And almost always they are wrong, wrong, wrong. It is certainly important to have security (and also just plain old reliability) of supply as an unbending goal of energy; but history tells us that almost always, since there is no underlying shortage - far from it - this is best achieved by rigorously ensuring the unfettered operation of the open market (as written about here several times over the years, with specific examples). Of course, 'unfettered' is a relative term in such politically-charged commodities as coal, oil, gas and electricity: but the extent to which the markets can be left to work their usual magic is vastly under-rated by all manner of people who should definitely know better.
Anyhow, having just seen the EC sneekily advance its power-grab, the 'Energy Union' under the false flag of security, we now have Ed Balls planning a mini-version of something similar: an 'energy security board'. In a world of honest policy debate one could look forward to this with a degree of relish (a security board, not a Labour government of course) because it would directly pit the proper concerns of reliable electricity supply against the nonsensical claims of the wind turbine lobby, and the baroque fantasy which is EDF's nuclear offer. Then we could have all sorts of useful analysis on just how much should the nation be willing to pay for self-sufficiency in energy supply. (A lot less than the Hinkley £92.50/MWh indexed-linked, I should say.)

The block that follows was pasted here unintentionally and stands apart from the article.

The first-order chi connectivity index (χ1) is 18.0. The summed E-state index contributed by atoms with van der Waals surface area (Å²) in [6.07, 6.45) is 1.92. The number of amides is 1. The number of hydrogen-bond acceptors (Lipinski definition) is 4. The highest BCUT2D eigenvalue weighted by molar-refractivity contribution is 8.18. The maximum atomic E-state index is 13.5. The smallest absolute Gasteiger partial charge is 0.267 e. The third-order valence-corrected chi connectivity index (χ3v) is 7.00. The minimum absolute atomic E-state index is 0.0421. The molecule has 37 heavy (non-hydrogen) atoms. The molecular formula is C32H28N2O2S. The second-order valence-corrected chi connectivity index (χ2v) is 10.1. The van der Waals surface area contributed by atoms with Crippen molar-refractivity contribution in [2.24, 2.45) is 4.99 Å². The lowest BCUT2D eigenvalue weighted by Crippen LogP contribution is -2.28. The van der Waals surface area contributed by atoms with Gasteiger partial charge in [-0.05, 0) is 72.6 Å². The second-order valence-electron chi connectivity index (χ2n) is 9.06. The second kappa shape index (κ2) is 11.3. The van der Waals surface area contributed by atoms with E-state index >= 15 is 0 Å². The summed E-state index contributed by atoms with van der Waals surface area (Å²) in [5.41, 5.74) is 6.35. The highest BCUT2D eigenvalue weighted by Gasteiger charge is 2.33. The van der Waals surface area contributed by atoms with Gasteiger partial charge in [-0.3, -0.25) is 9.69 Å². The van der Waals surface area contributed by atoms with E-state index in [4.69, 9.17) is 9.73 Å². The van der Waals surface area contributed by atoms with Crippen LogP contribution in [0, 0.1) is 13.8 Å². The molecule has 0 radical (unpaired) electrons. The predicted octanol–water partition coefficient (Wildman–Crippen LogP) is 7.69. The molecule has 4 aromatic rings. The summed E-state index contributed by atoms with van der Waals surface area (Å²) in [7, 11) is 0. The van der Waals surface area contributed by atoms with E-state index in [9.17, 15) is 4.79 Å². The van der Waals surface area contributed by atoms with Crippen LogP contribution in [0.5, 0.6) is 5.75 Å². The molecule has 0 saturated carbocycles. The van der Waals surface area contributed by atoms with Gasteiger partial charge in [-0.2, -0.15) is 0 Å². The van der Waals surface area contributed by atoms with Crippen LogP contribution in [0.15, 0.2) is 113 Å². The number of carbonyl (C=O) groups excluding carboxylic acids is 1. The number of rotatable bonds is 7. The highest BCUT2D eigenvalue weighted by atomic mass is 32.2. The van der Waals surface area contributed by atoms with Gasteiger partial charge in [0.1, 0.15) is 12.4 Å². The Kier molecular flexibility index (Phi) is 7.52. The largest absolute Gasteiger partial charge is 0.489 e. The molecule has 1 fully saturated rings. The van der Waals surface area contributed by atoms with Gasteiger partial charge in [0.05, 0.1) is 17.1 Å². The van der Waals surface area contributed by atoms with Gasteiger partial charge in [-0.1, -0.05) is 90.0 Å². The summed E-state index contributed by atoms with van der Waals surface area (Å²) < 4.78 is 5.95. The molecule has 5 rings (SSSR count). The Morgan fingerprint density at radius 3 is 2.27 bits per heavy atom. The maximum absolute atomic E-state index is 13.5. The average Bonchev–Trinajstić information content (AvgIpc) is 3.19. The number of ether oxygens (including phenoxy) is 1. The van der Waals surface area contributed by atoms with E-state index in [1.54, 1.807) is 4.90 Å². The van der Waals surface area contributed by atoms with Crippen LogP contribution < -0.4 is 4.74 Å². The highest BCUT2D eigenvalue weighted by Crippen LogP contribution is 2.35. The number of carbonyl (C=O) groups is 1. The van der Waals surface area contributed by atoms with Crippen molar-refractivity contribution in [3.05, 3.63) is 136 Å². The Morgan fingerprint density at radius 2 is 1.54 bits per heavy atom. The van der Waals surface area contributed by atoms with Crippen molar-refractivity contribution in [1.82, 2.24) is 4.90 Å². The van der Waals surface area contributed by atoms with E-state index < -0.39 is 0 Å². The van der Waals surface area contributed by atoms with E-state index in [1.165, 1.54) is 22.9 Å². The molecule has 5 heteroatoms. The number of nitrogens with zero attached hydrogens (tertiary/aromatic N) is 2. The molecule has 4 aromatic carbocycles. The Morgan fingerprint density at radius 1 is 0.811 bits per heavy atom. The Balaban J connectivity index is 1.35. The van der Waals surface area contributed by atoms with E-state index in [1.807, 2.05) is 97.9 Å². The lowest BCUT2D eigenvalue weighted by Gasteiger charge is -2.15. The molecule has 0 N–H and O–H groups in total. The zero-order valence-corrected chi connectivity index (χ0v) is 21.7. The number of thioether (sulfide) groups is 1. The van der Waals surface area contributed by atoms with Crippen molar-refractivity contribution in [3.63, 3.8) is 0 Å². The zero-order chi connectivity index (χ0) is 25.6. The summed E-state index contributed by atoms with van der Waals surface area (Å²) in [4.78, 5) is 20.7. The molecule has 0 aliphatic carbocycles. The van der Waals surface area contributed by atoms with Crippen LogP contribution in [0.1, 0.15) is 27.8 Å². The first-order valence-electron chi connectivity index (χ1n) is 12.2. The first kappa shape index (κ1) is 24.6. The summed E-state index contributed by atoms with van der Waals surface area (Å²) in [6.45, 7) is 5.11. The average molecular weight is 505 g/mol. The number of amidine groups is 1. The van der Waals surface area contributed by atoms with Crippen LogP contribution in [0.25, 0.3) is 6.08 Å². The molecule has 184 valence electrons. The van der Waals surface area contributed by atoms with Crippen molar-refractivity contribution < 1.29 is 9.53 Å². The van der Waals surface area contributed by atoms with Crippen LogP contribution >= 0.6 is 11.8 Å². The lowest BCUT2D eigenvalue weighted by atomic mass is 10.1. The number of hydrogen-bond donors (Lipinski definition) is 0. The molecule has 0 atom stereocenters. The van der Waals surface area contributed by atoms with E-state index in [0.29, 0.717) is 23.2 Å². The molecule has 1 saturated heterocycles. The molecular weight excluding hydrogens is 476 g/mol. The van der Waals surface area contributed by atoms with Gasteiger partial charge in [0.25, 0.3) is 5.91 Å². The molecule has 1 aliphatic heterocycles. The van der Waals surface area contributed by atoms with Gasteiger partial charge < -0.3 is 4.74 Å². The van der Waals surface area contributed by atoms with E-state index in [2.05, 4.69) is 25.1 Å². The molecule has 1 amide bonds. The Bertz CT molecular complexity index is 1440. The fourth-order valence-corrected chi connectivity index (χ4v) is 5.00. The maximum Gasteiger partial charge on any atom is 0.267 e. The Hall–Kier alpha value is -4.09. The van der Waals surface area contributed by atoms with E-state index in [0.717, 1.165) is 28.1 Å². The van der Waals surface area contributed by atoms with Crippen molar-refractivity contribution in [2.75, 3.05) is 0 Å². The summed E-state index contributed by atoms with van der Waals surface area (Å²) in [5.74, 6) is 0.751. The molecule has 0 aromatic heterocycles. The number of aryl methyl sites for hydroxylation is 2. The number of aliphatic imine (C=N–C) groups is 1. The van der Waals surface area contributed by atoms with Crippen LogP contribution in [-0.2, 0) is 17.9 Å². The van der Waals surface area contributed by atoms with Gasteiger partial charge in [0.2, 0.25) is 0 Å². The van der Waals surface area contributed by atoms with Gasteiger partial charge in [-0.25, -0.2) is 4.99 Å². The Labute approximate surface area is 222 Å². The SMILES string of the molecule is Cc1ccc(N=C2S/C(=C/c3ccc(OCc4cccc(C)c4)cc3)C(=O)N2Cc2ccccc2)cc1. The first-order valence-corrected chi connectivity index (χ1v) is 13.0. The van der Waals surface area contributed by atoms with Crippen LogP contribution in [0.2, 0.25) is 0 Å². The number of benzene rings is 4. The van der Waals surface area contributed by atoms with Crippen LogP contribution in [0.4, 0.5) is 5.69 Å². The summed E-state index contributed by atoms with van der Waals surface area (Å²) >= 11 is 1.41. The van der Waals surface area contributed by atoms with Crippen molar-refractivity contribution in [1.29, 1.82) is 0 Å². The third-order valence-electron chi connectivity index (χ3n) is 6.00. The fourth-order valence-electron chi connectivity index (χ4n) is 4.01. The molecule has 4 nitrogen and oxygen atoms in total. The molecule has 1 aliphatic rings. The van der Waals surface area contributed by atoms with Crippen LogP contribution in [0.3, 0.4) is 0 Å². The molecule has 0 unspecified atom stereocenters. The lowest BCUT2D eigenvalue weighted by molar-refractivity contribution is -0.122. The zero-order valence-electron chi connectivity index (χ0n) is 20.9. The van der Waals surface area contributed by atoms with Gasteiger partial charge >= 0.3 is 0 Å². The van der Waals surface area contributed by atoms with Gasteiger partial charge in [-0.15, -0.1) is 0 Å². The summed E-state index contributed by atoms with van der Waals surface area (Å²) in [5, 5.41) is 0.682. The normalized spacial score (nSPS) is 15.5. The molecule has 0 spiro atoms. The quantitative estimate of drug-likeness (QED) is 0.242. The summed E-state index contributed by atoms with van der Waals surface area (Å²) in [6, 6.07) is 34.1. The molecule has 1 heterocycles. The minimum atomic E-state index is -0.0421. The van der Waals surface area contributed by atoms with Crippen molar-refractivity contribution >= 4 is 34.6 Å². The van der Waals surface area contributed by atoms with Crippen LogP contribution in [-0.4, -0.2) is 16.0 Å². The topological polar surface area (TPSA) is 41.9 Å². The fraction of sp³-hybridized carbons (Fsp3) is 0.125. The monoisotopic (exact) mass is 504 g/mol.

However, we all know how the rhetoric works in practice. Security is important: gas comes from Russia = evil; therefore we need heavily to subsidise . . . . . . . . . [fill in your favourite daft source of electricity here]. It's all so predictable.